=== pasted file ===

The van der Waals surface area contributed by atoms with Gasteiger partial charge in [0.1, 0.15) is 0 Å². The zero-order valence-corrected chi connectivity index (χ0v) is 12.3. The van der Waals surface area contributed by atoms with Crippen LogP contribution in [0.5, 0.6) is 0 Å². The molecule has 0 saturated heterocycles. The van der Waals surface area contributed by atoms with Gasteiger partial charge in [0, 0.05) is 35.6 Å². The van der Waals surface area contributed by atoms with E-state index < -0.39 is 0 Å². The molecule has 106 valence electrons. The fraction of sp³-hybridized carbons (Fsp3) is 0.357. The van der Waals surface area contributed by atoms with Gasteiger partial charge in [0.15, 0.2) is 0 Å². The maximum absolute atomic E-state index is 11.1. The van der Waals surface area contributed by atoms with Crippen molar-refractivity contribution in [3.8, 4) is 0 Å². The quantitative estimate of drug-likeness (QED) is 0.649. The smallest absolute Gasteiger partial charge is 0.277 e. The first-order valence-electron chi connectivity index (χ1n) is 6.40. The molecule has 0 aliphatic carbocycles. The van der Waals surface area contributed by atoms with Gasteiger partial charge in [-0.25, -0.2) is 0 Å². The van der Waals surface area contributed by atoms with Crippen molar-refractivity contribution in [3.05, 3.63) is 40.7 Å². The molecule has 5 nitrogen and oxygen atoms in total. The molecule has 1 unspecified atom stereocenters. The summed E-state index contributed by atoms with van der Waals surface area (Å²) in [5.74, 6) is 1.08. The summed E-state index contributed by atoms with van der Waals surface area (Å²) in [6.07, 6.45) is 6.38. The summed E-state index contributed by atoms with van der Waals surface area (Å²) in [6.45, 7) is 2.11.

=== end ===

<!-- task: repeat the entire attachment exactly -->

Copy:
The van der Waals surface area contributed by atoms with Gasteiger partial charge in [0.1, 0.15) is 0 Å². The zero-order valence-corrected chi connectivity index (χ0v) is 12.3. The van der Waals surface area contributed by atoms with Crippen LogP contribution in [0.5, 0.6) is 0 Å². The molecule has 0 saturated heterocycles. The van der Waals surface area contributed by atoms with Gasteiger partial charge in [0, 0.05) is 35.6 Å². The van der Waals surface area contributed by atoms with E-state index < -0.39 is 0 Å². The molecule has 106 valence electrons. The fraction of sp³-hybridized carbons (Fsp3) is 0.357. The van der Waals surface area contributed by atoms with Gasteiger partial charge in [0.15, 0.2) is 0 Å². The maximum absolute atomic E-state index is 11.1. The van der Waals surface area contributed by atoms with Crippen molar-refractivity contribution in [3.8, 4) is 0 Å². The quantitative estimate of drug-likeness (QED) is 0.649. The smallest absolute Gasteiger partial charge is 0.277 e. The first-order valence-electron chi connectivity index (χ1n) is 6.40. The molecule has 0 aliphatic carbocycles. The van der Waals surface area contributed by atoms with Gasteiger partial charge in [-0.25, -0.2) is 0 Å². The van der Waals surface area contributed by atoms with Crippen molar-refractivity contribution in [3.05, 3.63) is 40.7 Å². The molecule has 5 nitrogen and oxygen atoms in total. The molecule has 1 unspecified atom stereocenters. The summed E-state index contributed by atoms with van der Waals surface area (Å²) in [5.74, 6) is 1.08. The summed E-state index contributed by atoms with van der Waals surface area (Å²) in [6.07, 6.45) is 6.38. The summed E-state index contributed by atoms with van der Waals surface area (Å²) in [6.45, 7) is 2.11.